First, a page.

The future of energy democracy

What is energy democracy?

If America is going to truly embrace wind and solar power, energy independence, and effective climate change policy, we need everyone on board. This means low-income communities and diverse communities have a huge role to play.

Isolated Photovoltaic cells, children walking hand in hand

The Center for Social Inclusion advocates for an American energy democracy, explaining that “[p]olicies, capacity-building, and engagement around green energy solutions must support diverse communities to ensure meaningful innovation so that these solutions can be scaled for more impact.”

Diverse communities such as Oakland, California, are leading the way by emphasizing inclusion and wise, community-based planning.

One approach to increasing energy democracy is supporting community-owned power. By now, everyone is familiar with residential rooftop solar panels. Most Americans, however, simply can’t install rooftop arrays. Renters, students, and owners of shaded property, for instance, are shut out of opportunities to benefit from solar power. As the Center for Social Inclusion points out, “Most ownership opportunities are reserved for homeowners: The federal production tax credit that finances renewable energy products only applies to homeowners – shutting out 25% of Whites and over 50% of people of color.”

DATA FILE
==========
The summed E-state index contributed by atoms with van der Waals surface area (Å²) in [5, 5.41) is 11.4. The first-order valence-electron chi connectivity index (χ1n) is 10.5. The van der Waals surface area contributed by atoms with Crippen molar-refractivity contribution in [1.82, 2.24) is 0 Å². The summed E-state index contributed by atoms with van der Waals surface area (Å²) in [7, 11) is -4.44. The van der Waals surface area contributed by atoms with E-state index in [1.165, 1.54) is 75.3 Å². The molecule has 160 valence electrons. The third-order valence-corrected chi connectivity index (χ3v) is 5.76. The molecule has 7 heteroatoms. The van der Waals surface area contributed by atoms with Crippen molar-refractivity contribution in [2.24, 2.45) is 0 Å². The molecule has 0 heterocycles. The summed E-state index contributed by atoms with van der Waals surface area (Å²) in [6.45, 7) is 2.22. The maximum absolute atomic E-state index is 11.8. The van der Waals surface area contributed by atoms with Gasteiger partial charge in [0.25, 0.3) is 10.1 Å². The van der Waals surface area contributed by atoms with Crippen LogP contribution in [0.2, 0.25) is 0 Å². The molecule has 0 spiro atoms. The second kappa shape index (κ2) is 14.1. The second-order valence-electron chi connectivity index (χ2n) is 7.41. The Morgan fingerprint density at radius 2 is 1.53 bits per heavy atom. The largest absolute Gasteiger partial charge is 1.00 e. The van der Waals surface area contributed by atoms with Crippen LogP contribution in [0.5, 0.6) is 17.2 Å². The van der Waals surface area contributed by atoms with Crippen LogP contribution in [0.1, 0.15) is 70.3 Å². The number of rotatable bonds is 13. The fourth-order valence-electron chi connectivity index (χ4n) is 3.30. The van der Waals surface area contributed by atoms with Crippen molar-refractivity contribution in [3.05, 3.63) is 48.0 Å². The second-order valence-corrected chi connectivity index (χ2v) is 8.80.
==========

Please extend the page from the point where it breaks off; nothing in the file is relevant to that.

With community-owned power, all community members have access to shares of renewable energy, which means they shrink their carbon footprint while receiving payments.

You can read more about energy democracy on Community Renewable Energy’s blog.

About Holly

Holly Jensen is a writer and poet who has worked with nonprofits and businesses for over a decade. She also serves as editor of The Ghazal Page, an international literary journal.
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3 Responses to The future of energy democracy

  1. Pingback: What is climate justice? | Praxia Partners

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